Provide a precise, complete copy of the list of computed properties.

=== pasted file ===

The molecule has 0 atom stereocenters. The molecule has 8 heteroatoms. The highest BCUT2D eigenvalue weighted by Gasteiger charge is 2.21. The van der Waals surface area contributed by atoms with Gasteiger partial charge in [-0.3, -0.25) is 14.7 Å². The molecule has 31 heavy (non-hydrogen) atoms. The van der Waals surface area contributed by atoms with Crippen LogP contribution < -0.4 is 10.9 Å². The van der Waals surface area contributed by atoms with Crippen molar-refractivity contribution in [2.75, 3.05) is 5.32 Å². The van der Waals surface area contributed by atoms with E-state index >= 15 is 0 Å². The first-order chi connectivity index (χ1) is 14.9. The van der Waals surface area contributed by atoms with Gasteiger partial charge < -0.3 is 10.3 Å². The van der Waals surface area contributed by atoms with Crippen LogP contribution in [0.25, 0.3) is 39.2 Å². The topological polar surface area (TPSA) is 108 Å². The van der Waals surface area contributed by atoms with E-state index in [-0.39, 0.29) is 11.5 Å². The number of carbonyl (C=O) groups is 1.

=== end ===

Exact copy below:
The molecule has 0 atom stereocenters. The molecule has 8 heteroatoms. The highest BCUT2D eigenvalue weighted by Gasteiger charge is 2.21. The van der Waals surface area contributed by atoms with Gasteiger partial charge in [-0.3, -0.25) is 14.7 Å². The molecule has 31 heavy (non-hydrogen) atoms. The van der Waals surface area contributed by atoms with Crippen LogP contribution < -0.4 is 10.9 Å². The van der Waals surface area contributed by atoms with Crippen molar-refractivity contribution in [2.75, 3.05) is 5.32 Å². The van der Waals surface area contributed by atoms with E-state index >= 15 is 0 Å². The first-order chi connectivity index (χ1) is 14.9. The van der Waals surface area contributed by atoms with Gasteiger partial charge < -0.3 is 10.3 Å². The van der Waals surface area contributed by atoms with Crippen LogP contribution in [0.25, 0.3) is 39.2 Å². The topological polar surface area (TPSA) is 108 Å². The van der Waals surface area contributed by atoms with E-state index in [-0.39, 0.29) is 11.5 Å². The number of carbonyl (C=O) groups is 1.